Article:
From Wild Hive 20/11/23

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A new study published in Nutrients reveals that daily strawberry consumption over 12 weeks can lessen memory interference and depressive symptoms in middle-aged, overweight adults with mild cognitive decline.

Robert Krikorian, Ph.D., lead researcher and University of Cincinnati Academic Health Center professor, notes that dementia encompasses many diseases without cures. He emphasizes the importance of prevention and mitigation through diet and lifestyle, given the uncertainty of effective therapies.

The study was a double-blind, randomized controlled trial involving five men and 25 women. Participants were divided into two groups: one received a strawberry powder made from freeze-dried whole fruit, while the other received a control powder resembling the strawberry powder in taste, appearance, and carbohydrate content but lacking polyphenols.

Participants consumed daily packets of either strawberry or control powder. Each strawberry powder packet contained 13 grams, equivalent to about 1 cup of fresh strawberries, providing 36.8 milligrams of anthocyanins. During the study, participants were asked to avoid all other berry products.

Krikorian explains the choice of a middle-aged, overweight demographic, citing the long-term development of dementia and the possible inflammatory role of metabolic disorders like obesity and diabetes.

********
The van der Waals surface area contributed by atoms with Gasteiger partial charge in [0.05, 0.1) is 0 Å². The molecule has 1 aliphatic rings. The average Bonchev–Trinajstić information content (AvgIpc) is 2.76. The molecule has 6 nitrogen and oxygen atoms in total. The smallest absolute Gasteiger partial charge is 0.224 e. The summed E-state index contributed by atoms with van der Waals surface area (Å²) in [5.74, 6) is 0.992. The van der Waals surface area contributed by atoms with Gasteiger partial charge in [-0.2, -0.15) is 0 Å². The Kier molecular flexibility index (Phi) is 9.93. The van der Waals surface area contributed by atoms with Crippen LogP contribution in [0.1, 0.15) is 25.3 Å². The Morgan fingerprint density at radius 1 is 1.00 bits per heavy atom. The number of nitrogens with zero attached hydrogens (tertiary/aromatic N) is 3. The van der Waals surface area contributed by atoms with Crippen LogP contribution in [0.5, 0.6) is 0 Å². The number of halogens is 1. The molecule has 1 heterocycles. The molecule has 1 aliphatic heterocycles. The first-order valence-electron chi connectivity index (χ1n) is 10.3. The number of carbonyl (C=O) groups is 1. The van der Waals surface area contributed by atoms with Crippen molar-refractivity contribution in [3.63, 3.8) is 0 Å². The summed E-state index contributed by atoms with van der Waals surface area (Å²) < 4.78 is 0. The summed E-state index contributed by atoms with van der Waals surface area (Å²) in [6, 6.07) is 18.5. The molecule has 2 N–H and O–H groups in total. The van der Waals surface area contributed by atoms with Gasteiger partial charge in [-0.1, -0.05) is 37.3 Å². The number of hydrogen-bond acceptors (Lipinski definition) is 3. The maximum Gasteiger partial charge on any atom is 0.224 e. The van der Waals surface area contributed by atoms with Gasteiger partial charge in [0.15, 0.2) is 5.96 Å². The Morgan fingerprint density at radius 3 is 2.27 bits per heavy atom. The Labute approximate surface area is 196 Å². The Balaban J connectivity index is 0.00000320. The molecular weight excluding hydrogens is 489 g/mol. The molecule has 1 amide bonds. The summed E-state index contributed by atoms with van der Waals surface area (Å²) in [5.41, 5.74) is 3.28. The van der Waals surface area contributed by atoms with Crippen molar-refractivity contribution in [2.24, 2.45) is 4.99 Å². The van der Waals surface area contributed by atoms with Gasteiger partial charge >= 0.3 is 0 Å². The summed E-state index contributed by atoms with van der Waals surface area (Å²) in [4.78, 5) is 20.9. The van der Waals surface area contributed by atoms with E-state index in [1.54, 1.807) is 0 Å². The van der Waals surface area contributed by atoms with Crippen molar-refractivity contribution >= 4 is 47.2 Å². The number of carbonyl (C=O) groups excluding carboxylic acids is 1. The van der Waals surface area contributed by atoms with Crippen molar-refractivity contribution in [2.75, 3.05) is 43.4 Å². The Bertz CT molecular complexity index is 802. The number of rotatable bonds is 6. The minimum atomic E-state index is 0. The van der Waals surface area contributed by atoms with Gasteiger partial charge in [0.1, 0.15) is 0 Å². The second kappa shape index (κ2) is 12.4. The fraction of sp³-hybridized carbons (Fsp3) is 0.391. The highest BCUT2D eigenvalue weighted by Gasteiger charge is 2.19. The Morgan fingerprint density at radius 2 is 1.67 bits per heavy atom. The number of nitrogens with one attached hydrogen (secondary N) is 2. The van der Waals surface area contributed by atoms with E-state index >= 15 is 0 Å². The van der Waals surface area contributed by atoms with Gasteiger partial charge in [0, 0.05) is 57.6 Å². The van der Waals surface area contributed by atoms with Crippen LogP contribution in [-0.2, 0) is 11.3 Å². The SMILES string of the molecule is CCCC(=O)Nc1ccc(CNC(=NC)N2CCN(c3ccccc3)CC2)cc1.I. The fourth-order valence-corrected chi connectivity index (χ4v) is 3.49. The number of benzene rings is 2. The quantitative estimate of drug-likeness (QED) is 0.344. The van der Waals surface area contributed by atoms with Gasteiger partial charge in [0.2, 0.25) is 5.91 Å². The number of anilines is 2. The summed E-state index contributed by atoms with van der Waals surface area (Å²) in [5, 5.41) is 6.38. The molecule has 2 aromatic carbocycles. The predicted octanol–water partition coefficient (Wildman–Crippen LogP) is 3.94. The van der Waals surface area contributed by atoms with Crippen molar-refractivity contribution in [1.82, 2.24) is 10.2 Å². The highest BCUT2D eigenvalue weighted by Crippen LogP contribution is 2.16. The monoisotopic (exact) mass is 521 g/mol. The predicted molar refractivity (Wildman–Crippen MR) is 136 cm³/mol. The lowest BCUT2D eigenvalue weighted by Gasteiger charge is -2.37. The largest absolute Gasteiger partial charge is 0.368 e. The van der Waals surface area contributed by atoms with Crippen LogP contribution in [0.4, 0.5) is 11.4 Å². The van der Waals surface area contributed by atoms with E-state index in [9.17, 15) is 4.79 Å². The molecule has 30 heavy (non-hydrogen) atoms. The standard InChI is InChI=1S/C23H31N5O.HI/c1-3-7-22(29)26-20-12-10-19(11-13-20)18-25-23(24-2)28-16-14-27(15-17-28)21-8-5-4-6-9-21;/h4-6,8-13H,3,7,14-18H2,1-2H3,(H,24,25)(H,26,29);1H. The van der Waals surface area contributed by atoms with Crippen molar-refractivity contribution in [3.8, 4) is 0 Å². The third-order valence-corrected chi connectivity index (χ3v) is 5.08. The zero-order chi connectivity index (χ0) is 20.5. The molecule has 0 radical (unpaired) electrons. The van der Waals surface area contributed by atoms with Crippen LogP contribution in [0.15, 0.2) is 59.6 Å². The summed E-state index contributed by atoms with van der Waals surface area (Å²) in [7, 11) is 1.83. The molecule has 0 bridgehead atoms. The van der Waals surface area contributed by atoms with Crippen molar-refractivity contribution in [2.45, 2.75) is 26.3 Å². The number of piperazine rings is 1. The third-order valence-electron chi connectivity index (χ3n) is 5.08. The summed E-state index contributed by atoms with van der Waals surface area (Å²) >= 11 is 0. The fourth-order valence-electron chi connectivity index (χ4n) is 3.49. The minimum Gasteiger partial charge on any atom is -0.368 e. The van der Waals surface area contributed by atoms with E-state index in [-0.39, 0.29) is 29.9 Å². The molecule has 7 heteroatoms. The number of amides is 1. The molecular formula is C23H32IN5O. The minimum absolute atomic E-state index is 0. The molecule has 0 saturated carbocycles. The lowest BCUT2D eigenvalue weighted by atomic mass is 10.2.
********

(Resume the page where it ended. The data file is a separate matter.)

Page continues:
The study found that participants consuming strawberry powder made fewer ‘intrusion errors’ in memory tasks and reported fewer depressive symptoms after 12 weeks. Krikorian attributes these benefits to the anti-inflammatory properties of anthocyanins in strawberries.

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Strawberries, rich in polyphenols, also provide essential nutrients like vitamin C, folate, potassium, fiber, phytosterols, and polyphenols.

Chris Christian, senior vice president at the California Strawberry Commission, highlights the established link between strawberry consumption and brain health. He references studies demonstrating strawberries’ role in reducing Alzheimer’s risk and cognitive decline.

For more insights on strawberry research, the California Strawberry Commission suggests their Health Research Round-Up.

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